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How to help someone with a gambling addiction

If you are worried about a family member or friend, we have outlined how to help someone with a gambling addiction.

Taking steps to help them sooner rather than later is the best approach. Opening up and starting with an honest, non-confrontational conversation is paramount to getting them started on the road to recovery, and making sure that the illness no longer has such a devastating impact.

What is a gambling addiction?

It is important for family and friends to understand compulsive gambling if they want to help someone with a gambling addiction.

Recognising that the person will have a continuous urge to gamble is crucial. This urge will often be so strong, that everything else within their life now comes second. Their work and education, relationships, finances and health will all be taking a back seat due to the incredible pull of gambling.

It is also important to recognise that it is something that they are currently powerless over. While they may have previously made promises about stopping, deleting gambling apps or blocking themselves off websites, gambling is likely now something they can’t simply stop without professional help.

Encourage professional treatment

When looking to help someone with a gambling addiction, one of the most important things that you can do is encourage them to get professional treatment.

Understandably, you may be concerned about having this conversation, fearing that the person will become angry, deny that they have a problem or retreat further into their addiction. Here are a few tips to think about to help you have an effective conversation:

  • Talk in private with no distractions when both of you are calm - this will encourage them to think clearly and listen to what you have to say
  • Express the impact that their gambling is having on you and other people without placing blame - the person may not recognise the impact that their gambling has on other people, so explain to them how their behaviour is affecting the people they are closest to
  • Remain calm and compassionate – they are likely to be ashamed of their problem. Rather than chastising or blaming them, which could cause them to put up barriers, explain that you’re concerned as you’ve noticed that they aren’t doing activities they once enjoyed, seem to owe people a lot of money or always seem short of cash
  • Actively listen to them - give them the chance to talk. If they become angry or deny that they have a problem, ask them to have a think about their gambling and let them know how you want to help them
  • Focus on the fixes rather than problems - discussing solutions and possible avenues of support can help to show that you care and are willing to work with them. Doing so can also help them to see that there is a way out of their gambling addiction
  • Be prepared to be met by a range of emotions - while some people are instantly relieved to be able to open up about their gambling addiction, others may become angry and dismissive. Preparing for these emotions can give you the opportunity to think about how you will react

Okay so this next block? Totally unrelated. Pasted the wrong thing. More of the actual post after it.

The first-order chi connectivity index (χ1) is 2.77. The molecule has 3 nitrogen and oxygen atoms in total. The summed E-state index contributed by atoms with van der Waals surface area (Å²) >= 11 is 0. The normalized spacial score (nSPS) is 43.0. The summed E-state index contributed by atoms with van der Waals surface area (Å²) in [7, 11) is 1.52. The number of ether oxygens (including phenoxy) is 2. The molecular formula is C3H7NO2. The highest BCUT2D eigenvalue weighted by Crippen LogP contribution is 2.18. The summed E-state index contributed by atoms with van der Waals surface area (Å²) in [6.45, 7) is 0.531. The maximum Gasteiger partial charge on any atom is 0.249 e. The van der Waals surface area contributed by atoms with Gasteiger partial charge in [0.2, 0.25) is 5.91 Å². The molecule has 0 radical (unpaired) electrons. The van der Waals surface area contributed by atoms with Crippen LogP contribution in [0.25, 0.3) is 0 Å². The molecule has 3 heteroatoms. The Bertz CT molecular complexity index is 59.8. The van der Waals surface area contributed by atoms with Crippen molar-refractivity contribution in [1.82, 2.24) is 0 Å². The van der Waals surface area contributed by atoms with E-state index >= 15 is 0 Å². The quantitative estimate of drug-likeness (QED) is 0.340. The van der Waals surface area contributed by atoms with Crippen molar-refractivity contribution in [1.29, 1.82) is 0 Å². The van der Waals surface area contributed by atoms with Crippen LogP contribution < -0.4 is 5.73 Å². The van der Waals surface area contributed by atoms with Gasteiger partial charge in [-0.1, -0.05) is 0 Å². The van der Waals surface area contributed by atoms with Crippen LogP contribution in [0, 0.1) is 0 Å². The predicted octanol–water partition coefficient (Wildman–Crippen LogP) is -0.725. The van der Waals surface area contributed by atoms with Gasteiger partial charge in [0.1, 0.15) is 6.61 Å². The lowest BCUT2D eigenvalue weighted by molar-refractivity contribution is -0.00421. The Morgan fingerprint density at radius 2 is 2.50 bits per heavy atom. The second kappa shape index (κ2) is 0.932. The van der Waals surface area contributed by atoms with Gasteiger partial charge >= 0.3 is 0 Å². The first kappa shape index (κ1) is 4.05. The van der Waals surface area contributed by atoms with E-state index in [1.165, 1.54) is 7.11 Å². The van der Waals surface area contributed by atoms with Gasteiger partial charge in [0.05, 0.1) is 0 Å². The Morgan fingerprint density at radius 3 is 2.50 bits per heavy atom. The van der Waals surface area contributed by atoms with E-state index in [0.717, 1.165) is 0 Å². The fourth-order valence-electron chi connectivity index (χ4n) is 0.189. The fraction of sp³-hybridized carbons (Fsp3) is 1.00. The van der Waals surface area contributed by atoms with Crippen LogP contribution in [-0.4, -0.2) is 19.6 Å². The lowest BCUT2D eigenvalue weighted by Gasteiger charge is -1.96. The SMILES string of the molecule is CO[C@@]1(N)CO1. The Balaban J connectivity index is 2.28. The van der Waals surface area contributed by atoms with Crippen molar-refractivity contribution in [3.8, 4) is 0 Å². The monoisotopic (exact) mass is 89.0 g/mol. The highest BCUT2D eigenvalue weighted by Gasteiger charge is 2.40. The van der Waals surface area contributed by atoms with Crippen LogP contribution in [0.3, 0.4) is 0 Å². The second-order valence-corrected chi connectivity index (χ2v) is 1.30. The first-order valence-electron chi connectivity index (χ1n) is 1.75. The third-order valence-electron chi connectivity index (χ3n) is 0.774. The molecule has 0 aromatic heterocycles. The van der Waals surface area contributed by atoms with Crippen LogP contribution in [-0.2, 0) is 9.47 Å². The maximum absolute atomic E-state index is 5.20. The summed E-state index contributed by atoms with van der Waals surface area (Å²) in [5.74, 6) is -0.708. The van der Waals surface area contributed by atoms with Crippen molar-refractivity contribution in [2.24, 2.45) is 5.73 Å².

• Be patient - give the person time. Having these conversations can often act as an initial seed that causes a person to reflect on their gambling, see that they are not alone and recognise that there are ways to get help. If they aren’t ready to talk about it just yet, remind them that you are always there to talk to and will work with them to get control of the situation

Get a free gambling addiction assessment from a Priory rehab clinic

When talking with the person about possible support for their gambling addiction, you may want to mention the free, no obligation addiction assessment* that they can receive at Priory rehab clinics.

The assessment gives the person the opportunity to see whether or not they do have a problem and need help. Visiting a rehab clinic for the assessment also gives them a chance to meet with the team who will help them to get their life back on track.

From your initial phone call, our team work as efficiently as possible to make sure that the process from assessment to treatment is smooth and discreet, helping the person get the support that they need as swiftly as possible.

Make sure that you get support for yourself

While figuring out how to help someone with a gambling addiction, it is important to spend time thinking about how you can safeguard your own health and wellbeing.

Firstly, make sure you look after the basics. Maintain a good sleep routine, eat well and set time aside for yourself. Living with someone who is struggling with an addiction can be incredibly draining, so dedicate time and energy to keeping yourself well.

Also keep your social circle strong. Keep in contact with family and friends, and make sure that you have a handful of trusted people who you can go to when you want to talk about the gambling addiction. Trying to stay silent can be incredibly isolative, and have a damaging effect on your own health and wellbeing.

You may want to make use of groups like Gam-anon, which have been set up to help wives, husbands, partners, siblings, children or friends of compulsive gamblers. Going to the meetings can help you to recognise that you are not alone, and provide you with the space to hear others’ experiences, get advice and share your own thoughts and feelings.

 

*Individuals with dual diagnosis may need to be assessed by a consultant psychiatrist which is a chargeable appointment.

Blog reviewed by Claire Rimmer (BA (Hons), Dip.Psychology, FDAD (NCAC)), Lead Addiction Therapist at Priory Hospital Altrincham

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